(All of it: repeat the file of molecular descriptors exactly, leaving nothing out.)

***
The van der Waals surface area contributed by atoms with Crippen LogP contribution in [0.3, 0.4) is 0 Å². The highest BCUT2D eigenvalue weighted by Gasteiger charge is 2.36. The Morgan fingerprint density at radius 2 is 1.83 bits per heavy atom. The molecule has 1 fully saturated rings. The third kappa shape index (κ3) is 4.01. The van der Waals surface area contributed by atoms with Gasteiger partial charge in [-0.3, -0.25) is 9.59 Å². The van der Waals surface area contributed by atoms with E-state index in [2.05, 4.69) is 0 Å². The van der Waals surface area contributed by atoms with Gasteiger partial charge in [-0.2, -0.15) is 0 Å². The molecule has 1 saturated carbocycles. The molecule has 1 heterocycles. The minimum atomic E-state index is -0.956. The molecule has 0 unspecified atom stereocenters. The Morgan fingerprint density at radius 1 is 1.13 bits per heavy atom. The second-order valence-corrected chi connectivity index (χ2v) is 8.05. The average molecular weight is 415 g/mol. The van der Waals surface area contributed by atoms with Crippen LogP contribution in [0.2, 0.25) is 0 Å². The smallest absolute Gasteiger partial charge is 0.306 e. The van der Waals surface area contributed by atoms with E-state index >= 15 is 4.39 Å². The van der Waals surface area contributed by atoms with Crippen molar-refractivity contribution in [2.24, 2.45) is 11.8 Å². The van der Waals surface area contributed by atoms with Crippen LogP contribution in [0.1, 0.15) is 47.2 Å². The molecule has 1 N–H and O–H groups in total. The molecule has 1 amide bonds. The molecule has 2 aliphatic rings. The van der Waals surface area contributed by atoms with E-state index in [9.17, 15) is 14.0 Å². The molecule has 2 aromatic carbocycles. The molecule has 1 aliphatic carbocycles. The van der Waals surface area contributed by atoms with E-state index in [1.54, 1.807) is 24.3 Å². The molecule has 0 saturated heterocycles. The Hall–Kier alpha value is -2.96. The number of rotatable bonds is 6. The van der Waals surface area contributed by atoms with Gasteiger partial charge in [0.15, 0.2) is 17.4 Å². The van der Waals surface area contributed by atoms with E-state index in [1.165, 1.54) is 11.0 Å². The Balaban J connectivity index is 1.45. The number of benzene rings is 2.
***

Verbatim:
The van der Waals surface area contributed by atoms with Crippen LogP contribution in [0.3, 0.4) is 0 Å². The highest BCUT2D eigenvalue weighted by Gasteiger charge is 2.36. The Morgan fingerprint density at radius 2 is 1.83 bits per heavy atom. The molecule has 1 fully saturated rings. The third kappa shape index (κ3) is 4.01. The van der Waals surface area contributed by atoms with Gasteiger partial charge in [-0.3, -0.25) is 9.59 Å². The van der Waals surface area contributed by atoms with E-state index in [2.05, 4.69) is 0 Å². The van der Waals surface area contributed by atoms with Gasteiger partial charge in [-0.2, -0.15) is 0 Å². The molecule has 1 saturated carbocycles. The molecule has 1 heterocycles. The minimum atomic E-state index is -0.956. The molecule has 0 unspecified atom stereocenters. The Morgan fingerprint density at radius 1 is 1.13 bits per heavy atom. The second-order valence-corrected chi connectivity index (χ2v) is 8.05. The average molecular weight is 415 g/mol. The van der Waals surface area contributed by atoms with Crippen LogP contribution in [0.2, 0.25) is 0 Å². The smallest absolute Gasteiger partial charge is 0.306 e. The van der Waals surface area contributed by atoms with E-state index >= 15 is 4.39 Å². The van der Waals surface area contributed by atoms with Crippen molar-refractivity contribution in [2.24, 2.45) is 11.8 Å². The van der Waals surface area contributed by atoms with Crippen LogP contribution in [0.1, 0.15) is 47.2 Å². The molecule has 1 N–H and O–H groups in total. The molecule has 1 amide bonds. The molecule has 2 aliphatic rings. The van der Waals surface area contributed by atoms with E-state index in [9.17, 15) is 14.0 Å². The molecule has 2 aromatic carbocycles. The molecule has 1 aliphatic carbocycles. The van der Waals surface area contributed by atoms with E-state index in [1.54, 1.807) is 24.3 Å². The molecule has 0 saturated heterocycles. The Hall–Kier alpha value is -2.96. The number of rotatable bonds is 6. The van der Waals surface area contributed by atoms with Gasteiger partial charge in [0.15, 0.2) is 17.4 Å². The van der Waals surface area contributed by atoms with E-state index in [1.165, 1.54) is 11.0 Å². The Balaban J connectivity index is 1.45. The number of benzene rings is 2.